Having grown up in a town of fewer than 4,000 residents, I quickly realized after stepping foot on this campus that I wasn’t exposed to some of the same opportunities growing up as my peers.

It seemed initially that everyone around me was from a big city — somewhere rich in culture and diversity. I began to feel as if I were in an arms race with my peers, not knowing how to reach the finish, and definitely not knowing how to come close to winning. It was intimidating, and there were times in the first few months that I wanted to go back home. Looking back, I see how foolish I was being.

As I continued to get to know other freshmen, my insecurities began to fade. I met people who shared a similar background with me, along with the many who did not. According to the University’s Office of Registrar, 30 percent of students are out-of-state, with representation from all 50 states. Six percent are international, with students hailing from 150 countries.

I stopped looking at the geographical diversity at this University as a cause of personal diffidence, and instead began to appreciate how many people I had to learn from. As cliché as it may sound, some of the most valuable lessons I’ll take from this place were taught by my peers outside of the classroom.

I began to recognize that no one background is “better” than the next, and because of that, I had a renewed sense of appreciation for my small-town upbringing: for what it gave me, and for what it allowed me to share with the people around me.

I recently started following Huffington Post’s Love Letters project — a series of letters written by those who have something to say about the place that means the most to them. For many, it’s the place they call “home.” You can find love letters written to some of the world’s most beautiful and desired destinations — London, Paris, New York City, New Orleans and Hong Kong, for instance.

But where’s the love for the small towns? Cities with populations in the thousands, even hundreds, seemed to be barely a blip on the project’s map. Thus, my ode to small towns everywhere:

Dear Small Town,

I’m sorry for having left you. It wasn’t you; it was me. I’ll forever be grateful for the years we spent together, but our time had run its course. Even so, my gratitude is still very much alive for you, small town. I hope you understand.

I came to know you well, small town — so well that I could navigate your contours with my eyes closed. I appreciated that familiarity. You were predictable, but I was OK with that. In fact, it’s one of the qualities I still love most about you.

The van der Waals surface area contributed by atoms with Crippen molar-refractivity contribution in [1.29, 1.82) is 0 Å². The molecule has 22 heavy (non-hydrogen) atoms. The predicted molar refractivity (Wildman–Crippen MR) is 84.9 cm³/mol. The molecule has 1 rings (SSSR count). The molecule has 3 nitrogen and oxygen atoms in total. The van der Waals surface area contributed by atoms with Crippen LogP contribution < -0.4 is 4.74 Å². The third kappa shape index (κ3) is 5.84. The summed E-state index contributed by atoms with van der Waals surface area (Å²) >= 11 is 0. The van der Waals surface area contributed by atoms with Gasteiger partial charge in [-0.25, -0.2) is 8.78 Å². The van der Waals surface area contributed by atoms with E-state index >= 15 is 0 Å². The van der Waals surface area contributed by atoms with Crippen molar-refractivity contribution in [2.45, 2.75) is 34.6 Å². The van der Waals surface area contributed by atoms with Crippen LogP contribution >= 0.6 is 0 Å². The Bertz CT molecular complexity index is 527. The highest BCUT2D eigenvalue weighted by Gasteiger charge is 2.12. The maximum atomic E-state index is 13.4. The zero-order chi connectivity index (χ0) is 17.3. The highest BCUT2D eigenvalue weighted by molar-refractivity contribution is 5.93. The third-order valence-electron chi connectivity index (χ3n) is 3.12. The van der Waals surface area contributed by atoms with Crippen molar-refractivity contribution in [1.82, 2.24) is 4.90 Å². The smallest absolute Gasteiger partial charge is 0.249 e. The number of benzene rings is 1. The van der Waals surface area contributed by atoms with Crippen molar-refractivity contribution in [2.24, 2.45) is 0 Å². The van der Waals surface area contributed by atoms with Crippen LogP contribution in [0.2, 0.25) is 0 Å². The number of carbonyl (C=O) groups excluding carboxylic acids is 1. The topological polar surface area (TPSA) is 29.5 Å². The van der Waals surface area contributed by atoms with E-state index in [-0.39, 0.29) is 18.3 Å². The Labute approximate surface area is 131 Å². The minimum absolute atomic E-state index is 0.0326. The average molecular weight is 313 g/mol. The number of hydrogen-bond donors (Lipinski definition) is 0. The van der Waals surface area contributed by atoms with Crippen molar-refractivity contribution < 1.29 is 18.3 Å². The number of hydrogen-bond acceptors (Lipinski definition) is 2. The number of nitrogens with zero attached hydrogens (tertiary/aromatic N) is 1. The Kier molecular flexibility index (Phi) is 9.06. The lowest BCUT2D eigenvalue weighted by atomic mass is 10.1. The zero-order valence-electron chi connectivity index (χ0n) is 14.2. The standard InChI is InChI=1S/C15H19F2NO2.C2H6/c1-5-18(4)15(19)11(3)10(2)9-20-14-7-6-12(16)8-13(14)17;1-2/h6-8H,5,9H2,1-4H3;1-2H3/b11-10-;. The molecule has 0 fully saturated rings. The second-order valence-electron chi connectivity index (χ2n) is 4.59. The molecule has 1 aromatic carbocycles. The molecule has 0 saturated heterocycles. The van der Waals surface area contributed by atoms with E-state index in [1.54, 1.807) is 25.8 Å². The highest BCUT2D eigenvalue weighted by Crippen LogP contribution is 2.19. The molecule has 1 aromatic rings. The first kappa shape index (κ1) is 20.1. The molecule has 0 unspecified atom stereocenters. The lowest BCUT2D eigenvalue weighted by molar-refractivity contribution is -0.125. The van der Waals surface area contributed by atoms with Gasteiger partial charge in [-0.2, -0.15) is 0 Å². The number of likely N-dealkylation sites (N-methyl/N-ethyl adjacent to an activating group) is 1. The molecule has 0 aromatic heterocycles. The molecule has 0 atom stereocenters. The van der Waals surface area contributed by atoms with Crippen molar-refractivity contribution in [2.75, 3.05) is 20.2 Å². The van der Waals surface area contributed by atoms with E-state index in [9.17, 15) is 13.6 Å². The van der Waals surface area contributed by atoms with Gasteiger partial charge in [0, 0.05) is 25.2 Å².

I loved our traditions, my favorite being Fridays in autumn. I remember the excitement that would hit me as soon as I woke up. Once 7 p.m. rolled around, it was the same excitement that made its way to the football field that was home to most for a few hours on those Friday nights. Those memories are some of my most cherished.

I could tell you, small town, that running errands in my new place is a lot quicker now. When I was with you, grocery shopping took so long. With you, I had to stop and have a conversation with everyone I knew, which was essentially everyone I saw. I could also tell you that I miss that.

I remember saying goodbye to you on that August night, sitting in the top row of the stands. There were no players on the field that time, and the rows below me were empty. I was scared. I didn’t think I wanted to leave you, small town. You were safe. Some might think you held my hand too much, but I don’t agree. You gave me support and comfort. You gave me the friends I’ll always come back to, and the families that became my second. You gave me a solid foundation to build on.

Since leaving you, I’ve learned that “home” is a word that’s interchangeable. They say home is where the heart is, and that’s why you’ll always have a piece of mine, small town. But I hope you can understand that pieces of my heart will be left elsewhere, too. Starting here in Ann Arbor, my second place to call home.

Sara Morosi can be reached at smorosi@umich.edu

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